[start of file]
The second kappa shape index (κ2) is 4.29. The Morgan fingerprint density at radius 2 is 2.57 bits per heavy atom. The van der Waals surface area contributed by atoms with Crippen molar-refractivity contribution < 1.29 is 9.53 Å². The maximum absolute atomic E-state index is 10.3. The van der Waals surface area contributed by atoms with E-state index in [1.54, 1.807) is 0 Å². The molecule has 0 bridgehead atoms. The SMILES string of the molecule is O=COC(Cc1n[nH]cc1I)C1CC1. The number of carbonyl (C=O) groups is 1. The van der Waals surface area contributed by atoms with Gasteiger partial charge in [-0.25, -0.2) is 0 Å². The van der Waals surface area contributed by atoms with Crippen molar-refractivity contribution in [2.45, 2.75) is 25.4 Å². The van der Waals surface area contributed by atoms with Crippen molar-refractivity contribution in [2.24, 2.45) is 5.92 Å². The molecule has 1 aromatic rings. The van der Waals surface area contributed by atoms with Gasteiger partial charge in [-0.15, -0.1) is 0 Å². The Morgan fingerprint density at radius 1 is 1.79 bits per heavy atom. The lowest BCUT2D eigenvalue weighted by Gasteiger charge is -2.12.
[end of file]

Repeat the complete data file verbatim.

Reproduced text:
The second kappa shape index (κ2) is 4.29. The Morgan fingerprint density at radius 2 is 2.57 bits per heavy atom. The van der Waals surface area contributed by atoms with Crippen molar-refractivity contribution < 1.29 is 9.53 Å². The maximum absolute atomic E-state index is 10.3. The van der Waals surface area contributed by atoms with E-state index in [1.54, 1.807) is 0 Å². The molecule has 0 bridgehead atoms. The SMILES string of the molecule is O=COC(Cc1n[nH]cc1I)C1CC1. The number of carbonyl (C=O) groups is 1. The van der Waals surface area contributed by atoms with Gasteiger partial charge in [-0.25, -0.2) is 0 Å². The van der Waals surface area contributed by atoms with Crippen molar-refractivity contribution in [2.45, 2.75) is 25.4 Å². The van der Waals surface area contributed by atoms with Crippen molar-refractivity contribution in [2.24, 2.45) is 5.92 Å². The molecule has 1 aromatic rings. The van der Waals surface area contributed by atoms with Gasteiger partial charge in [-0.15, -0.1) is 0 Å². The Morgan fingerprint density at radius 1 is 1.79 bits per heavy atom. The lowest BCUT2D eigenvalue weighted by Gasteiger charge is -2.12.